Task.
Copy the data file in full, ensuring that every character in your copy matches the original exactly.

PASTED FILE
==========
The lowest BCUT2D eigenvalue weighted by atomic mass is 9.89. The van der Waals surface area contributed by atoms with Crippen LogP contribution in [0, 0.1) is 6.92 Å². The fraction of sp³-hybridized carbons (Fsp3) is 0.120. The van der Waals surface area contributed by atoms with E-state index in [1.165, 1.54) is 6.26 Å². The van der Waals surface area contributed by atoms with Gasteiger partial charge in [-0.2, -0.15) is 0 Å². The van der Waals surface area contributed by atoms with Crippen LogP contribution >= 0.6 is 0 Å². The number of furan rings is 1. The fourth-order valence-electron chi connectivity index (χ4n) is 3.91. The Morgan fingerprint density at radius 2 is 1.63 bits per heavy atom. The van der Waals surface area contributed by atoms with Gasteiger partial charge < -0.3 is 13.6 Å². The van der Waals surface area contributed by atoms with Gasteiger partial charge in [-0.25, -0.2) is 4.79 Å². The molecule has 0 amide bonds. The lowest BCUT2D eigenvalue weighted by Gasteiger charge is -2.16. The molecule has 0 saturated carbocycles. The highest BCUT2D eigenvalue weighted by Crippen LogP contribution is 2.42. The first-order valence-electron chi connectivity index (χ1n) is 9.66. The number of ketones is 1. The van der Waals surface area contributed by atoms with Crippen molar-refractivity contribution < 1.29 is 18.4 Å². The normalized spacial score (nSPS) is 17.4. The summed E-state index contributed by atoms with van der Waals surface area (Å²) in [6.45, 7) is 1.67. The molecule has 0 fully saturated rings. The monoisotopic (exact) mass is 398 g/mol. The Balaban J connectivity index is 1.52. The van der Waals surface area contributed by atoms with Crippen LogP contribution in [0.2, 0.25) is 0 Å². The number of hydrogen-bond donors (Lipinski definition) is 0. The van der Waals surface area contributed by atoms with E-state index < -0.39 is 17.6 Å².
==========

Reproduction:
The lowest BCUT2D eigenvalue weighted by atomic mass is 9.89. The van der Waals surface area contributed by atoms with Crippen LogP contribution in [0, 0.1) is 6.92 Å². The fraction of sp³-hybridized carbons (Fsp3) is 0.120. The van der Waals surface area contributed by atoms with E-state index in [1.165, 1.54) is 6.26 Å². The van der Waals surface area contributed by atoms with Gasteiger partial charge in [-0.2, -0.15) is 0 Å². The van der Waals surface area contributed by atoms with Crippen LogP contribution >= 0.6 is 0 Å². The number of furan rings is 1. The fourth-order valence-electron chi connectivity index (χ4n) is 3.91. The Morgan fingerprint density at radius 2 is 1.63 bits per heavy atom. The van der Waals surface area contributed by atoms with Gasteiger partial charge < -0.3 is 13.6 Å². The van der Waals surface area contributed by atoms with Gasteiger partial charge in [-0.25, -0.2) is 4.79 Å². The molecule has 0 amide bonds. The lowest BCUT2D eigenvalue weighted by Gasteiger charge is -2.16. The molecule has 0 saturated carbocycles. The highest BCUT2D eigenvalue weighted by Crippen LogP contribution is 2.42. The first-order valence-electron chi connectivity index (χ1n) is 9.66. The number of ketones is 1. The van der Waals surface area contributed by atoms with Crippen molar-refractivity contribution < 1.29 is 18.4 Å². The normalized spacial score (nSPS) is 17.4. The summed E-state index contributed by atoms with van der Waals surface area (Å²) in [6.45, 7) is 1.67. The molecule has 0 fully saturated rings. The monoisotopic (exact) mass is 398 g/mol. The Balaban J connectivity index is 1.52. The van der Waals surface area contributed by atoms with Crippen LogP contribution in [0.2, 0.25) is 0 Å². The number of hydrogen-bond donors (Lipinski definition) is 0. The van der Waals surface area contributed by atoms with E-state index < -0.39 is 17.6 Å².